Green Party set sights on tripling number of TDs, councillors
Leader Eamon Ryan says Greens well positioned to to make big gains in elections
Eamon Ryan with Catherine Martin: Mr Ryan says the Greens are well positioned to make considerable gains in the local elections in 2019, and in the next general election. Photograph: Eric Luke
The Green Party is aiming to treble the number of TDs and councillors it has to six and 36 respectively in the next election cycle.
As the party commenced a special meeting in Blanchardstown, Dublin, on Friday night, ahead of the return of the Dáil, party leader Eamon Ryan said the Greens were well positioned to make considerable gains in the local elections in 2019, and in the general election, whenever that was held.
“We are in a good place in terms of the strength of the party. Our membership has doubled [to 1,800] in the past two years. We have a settled team in the Oireachtas, supported by a very strong team.”
At present the party has two Dáil deputies (Mr Ryan and Catherine Martin); one Senator, Grace O’Sullivan, and 12 county councillors. That represents a partial comeback for the party which saw its council reduced to three in the 2009 local elections, and lost all its six TDs in the 2011 general election.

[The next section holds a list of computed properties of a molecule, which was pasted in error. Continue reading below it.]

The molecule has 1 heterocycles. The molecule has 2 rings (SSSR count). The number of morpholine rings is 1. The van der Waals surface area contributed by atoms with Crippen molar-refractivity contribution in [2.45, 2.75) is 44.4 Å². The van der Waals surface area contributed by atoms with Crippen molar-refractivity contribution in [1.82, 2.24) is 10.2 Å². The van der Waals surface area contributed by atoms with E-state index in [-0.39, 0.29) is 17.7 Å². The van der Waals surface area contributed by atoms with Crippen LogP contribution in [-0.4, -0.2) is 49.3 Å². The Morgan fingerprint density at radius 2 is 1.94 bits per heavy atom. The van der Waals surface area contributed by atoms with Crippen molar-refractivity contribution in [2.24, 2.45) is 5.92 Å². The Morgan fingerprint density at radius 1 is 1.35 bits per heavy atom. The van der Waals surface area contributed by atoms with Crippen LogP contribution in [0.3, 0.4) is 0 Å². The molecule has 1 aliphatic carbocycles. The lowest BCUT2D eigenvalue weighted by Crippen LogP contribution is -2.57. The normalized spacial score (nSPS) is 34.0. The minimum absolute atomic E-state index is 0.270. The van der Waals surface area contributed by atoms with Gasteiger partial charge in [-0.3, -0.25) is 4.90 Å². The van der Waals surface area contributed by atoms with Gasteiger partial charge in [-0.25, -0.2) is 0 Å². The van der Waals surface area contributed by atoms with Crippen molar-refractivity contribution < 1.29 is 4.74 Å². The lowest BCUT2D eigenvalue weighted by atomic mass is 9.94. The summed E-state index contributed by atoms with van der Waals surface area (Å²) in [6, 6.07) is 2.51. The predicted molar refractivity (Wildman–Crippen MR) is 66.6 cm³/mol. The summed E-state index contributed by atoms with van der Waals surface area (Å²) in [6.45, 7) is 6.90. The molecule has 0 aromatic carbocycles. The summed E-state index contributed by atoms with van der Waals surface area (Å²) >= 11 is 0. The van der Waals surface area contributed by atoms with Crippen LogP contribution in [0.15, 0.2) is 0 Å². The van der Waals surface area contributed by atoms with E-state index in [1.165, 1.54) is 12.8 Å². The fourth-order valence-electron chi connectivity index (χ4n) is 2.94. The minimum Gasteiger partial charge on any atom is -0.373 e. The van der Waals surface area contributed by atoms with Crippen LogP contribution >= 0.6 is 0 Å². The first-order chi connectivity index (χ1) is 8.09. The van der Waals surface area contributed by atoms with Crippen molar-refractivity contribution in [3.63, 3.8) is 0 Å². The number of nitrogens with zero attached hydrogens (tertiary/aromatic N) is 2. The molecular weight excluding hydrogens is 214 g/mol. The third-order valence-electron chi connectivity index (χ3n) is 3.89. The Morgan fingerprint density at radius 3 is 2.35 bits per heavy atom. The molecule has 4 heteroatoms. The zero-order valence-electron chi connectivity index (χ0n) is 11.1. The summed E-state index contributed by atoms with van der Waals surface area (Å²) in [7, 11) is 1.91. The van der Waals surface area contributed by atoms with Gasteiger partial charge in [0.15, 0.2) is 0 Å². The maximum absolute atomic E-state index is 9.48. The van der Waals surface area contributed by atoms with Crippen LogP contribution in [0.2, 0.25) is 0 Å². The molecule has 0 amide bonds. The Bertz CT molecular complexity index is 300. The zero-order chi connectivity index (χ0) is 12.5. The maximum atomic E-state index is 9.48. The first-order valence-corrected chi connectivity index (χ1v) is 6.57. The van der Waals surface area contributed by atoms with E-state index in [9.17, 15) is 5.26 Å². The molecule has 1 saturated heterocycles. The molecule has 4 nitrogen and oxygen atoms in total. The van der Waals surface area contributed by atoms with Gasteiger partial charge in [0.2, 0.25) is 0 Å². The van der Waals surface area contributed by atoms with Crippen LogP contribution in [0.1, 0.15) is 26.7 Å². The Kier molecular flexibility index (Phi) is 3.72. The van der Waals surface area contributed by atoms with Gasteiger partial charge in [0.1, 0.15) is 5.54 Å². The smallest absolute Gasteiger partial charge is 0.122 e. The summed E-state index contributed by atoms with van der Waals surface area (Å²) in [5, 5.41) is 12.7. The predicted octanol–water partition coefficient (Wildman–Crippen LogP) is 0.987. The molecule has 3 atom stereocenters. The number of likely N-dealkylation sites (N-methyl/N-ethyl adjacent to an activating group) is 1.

Mr Ryan said the primary focus for the party would be the environment and climate change.
“I looked at the Taoiseach’s speech to the Fine Gael think-in. He did not mention the environment once.
“When he became Taoiseach he said he would make climate change a priority... Like the Origin Green ads [for Irish agriproduce], it is all branding and no substance,” he said.
Mr Ryan said that given Ireland had missed out on the first industrial revolution, there was no reason why it should miss out on what he called the “clean green industrial revolution”. He said the Government should be focusing on renewable energy and on zero emission transport.
“We in the Greens will target a younger audience and will be able to answer their questions about work and jobs, which can happen in that clean and industrial green revolution.”
Mr Ryan said the record of the Government was poor. No solar power was being developed, the insulation programmes had been halved and the Coalition was doing “nothing” on offshore energy.
“The climate plan has huge gaps. In transport, there is not a single rail project ready to go to tender. The only cycling project ready to go is the Royal Canal path from Spencer Dock to Lucan Bridge.
“We spent five years working on a cycle lane for the Liffey quays and now it is back to the drawing board because of lobbying.”
Mr Ryan accused Minister for Transport Shane Ross of being completely absent from the climate debate and claimed he had “abdicated responsibility” in the area.
The think-in, at the Crowne Plaza Hotel in Blanchardstown, continues on Saturday.